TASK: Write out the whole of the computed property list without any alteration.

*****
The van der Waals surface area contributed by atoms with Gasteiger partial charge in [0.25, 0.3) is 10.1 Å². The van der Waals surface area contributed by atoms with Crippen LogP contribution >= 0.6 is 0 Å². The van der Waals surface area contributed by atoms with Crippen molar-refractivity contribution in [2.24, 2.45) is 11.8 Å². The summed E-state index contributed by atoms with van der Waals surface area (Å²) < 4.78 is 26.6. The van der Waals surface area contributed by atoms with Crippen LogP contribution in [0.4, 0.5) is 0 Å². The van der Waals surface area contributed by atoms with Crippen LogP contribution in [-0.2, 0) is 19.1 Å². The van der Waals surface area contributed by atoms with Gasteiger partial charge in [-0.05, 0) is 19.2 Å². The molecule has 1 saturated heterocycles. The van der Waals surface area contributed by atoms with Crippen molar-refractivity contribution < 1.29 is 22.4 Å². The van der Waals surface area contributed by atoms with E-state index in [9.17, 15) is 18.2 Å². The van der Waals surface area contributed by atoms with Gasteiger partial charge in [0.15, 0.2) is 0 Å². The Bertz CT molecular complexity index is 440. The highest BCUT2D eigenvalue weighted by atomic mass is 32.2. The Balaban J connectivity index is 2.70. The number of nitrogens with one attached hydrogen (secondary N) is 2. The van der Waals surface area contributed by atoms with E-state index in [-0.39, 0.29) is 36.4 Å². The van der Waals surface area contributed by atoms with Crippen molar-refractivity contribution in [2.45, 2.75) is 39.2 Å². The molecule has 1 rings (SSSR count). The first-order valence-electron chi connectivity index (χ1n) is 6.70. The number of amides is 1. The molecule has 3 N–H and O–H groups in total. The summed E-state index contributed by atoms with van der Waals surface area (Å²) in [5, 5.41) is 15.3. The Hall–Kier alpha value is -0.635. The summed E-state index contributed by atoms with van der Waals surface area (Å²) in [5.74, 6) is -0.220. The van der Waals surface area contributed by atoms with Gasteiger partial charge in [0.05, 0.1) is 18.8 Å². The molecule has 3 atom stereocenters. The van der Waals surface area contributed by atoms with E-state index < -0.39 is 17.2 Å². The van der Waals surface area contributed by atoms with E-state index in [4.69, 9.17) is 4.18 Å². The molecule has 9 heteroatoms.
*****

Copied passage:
The van der Waals surface area contributed by atoms with Gasteiger partial charge in [0.25, 0.3) is 10.1 Å². The van der Waals surface area contributed by atoms with Crippen LogP contribution >= 0.6 is 0 Å². The van der Waals surface area contributed by atoms with Crippen molar-refractivity contribution in [2.24, 2.45) is 11.8 Å². The summed E-state index contributed by atoms with van der Waals surface area (Å²) < 4.78 is 26.6. The van der Waals surface area contributed by atoms with Crippen LogP contribution in [0.4, 0.5) is 0 Å². The van der Waals surface area contributed by atoms with Crippen LogP contribution in [-0.2, 0) is 19.1 Å². The van der Waals surface area contributed by atoms with Gasteiger partial charge in [-0.05, 0) is 19.2 Å². The molecule has 1 saturated heterocycles. The van der Waals surface area contributed by atoms with Crippen molar-refractivity contribution < 1.29 is 22.4 Å². The van der Waals surface area contributed by atoms with E-state index in [9.17, 15) is 18.2 Å². The van der Waals surface area contributed by atoms with Gasteiger partial charge in [0.15, 0.2) is 0 Å². The Bertz CT molecular complexity index is 440. The highest BCUT2D eigenvalue weighted by atomic mass is 32.2. The Balaban J connectivity index is 2.70. The number of nitrogens with one attached hydrogen (secondary N) is 2. The van der Waals surface area contributed by atoms with E-state index in [-0.39, 0.29) is 36.4 Å². The van der Waals surface area contributed by atoms with Crippen molar-refractivity contribution in [2.45, 2.75) is 39.2 Å². The molecule has 1 rings (SSSR count). The first-order valence-electron chi connectivity index (χ1n) is 6.70. The number of amides is 1. The molecule has 3 N–H and O–H groups in total. The summed E-state index contributed by atoms with van der Waals surface area (Å²) in [5, 5.41) is 15.3. The Hall–Kier alpha value is -0.635. The summed E-state index contributed by atoms with van der Waals surface area (Å²) in [5.74, 6) is -0.220. The van der Waals surface area contributed by atoms with Gasteiger partial charge in [0.05, 0.1) is 18.8 Å². The molecule has 3 atom stereocenters. The van der Waals surface area contributed by atoms with E-state index < -0.39 is 17.2 Å². The van der Waals surface area contributed by atoms with E-state index in [4.69, 9.17) is 4.18 Å². The molecule has 9 heteroatoms.